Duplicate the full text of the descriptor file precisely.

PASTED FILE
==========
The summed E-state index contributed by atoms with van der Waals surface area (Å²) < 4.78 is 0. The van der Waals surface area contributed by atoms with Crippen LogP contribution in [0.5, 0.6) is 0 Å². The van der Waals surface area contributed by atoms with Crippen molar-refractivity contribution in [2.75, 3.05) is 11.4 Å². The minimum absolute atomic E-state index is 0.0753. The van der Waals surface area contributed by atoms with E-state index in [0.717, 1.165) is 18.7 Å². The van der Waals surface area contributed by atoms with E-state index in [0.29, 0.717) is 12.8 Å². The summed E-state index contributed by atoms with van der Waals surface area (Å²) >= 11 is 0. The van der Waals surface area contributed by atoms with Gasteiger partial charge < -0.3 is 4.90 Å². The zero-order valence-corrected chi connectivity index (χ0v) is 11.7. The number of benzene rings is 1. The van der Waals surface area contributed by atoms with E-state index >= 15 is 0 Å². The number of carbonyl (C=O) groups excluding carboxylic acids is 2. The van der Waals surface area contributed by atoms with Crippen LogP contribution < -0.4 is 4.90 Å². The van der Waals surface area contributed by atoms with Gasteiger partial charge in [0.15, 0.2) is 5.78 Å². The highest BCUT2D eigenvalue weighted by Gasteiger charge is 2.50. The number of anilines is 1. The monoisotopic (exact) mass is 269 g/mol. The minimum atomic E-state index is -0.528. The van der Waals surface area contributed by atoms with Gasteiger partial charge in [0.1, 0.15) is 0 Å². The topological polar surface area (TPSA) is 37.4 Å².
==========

The summed E-state index contributed by atoms with van der Waals surface area (Å²) < 4.78 is 0. The van der Waals surface area contributed by atoms with Crippen LogP contribution in [0.5, 0.6) is 0 Å². The van der Waals surface area contributed by atoms with Crippen molar-refractivity contribution in [2.75, 3.05) is 11.4 Å². The minimum absolute atomic E-state index is 0.0753. The van der Waals surface area contributed by atoms with E-state index in [0.717, 1.165) is 18.7 Å². The van der Waals surface area contributed by atoms with E-state index in [0.29, 0.717) is 12.8 Å². The summed E-state index contributed by atoms with van der Waals surface area (Å²) >= 11 is 0. The van der Waals surface area contributed by atoms with Gasteiger partial charge < -0.3 is 4.90 Å². The zero-order valence-corrected chi connectivity index (χ0v) is 11.7. The number of benzene rings is 1. The van der Waals surface area contributed by atoms with E-state index >= 15 is 0 Å². The number of carbonyl (C=O) groups excluding carboxylic acids is 2. The van der Waals surface area contributed by atoms with Crippen LogP contribution < -0.4 is 4.90 Å². The van der Waals surface area contributed by atoms with Gasteiger partial charge in [0.15, 0.2) is 5.78 Å². The highest BCUT2D eigenvalue weighted by Gasteiger charge is 2.50. The number of anilines is 1. The monoisotopic (exact) mass is 269 g/mol. The minimum atomic E-state index is -0.528. The van der Waals surface area contributed by atoms with Gasteiger partial charge in [0.1, 0.15) is 0 Å². The topological polar surface area (TPSA) is 37.4 Å².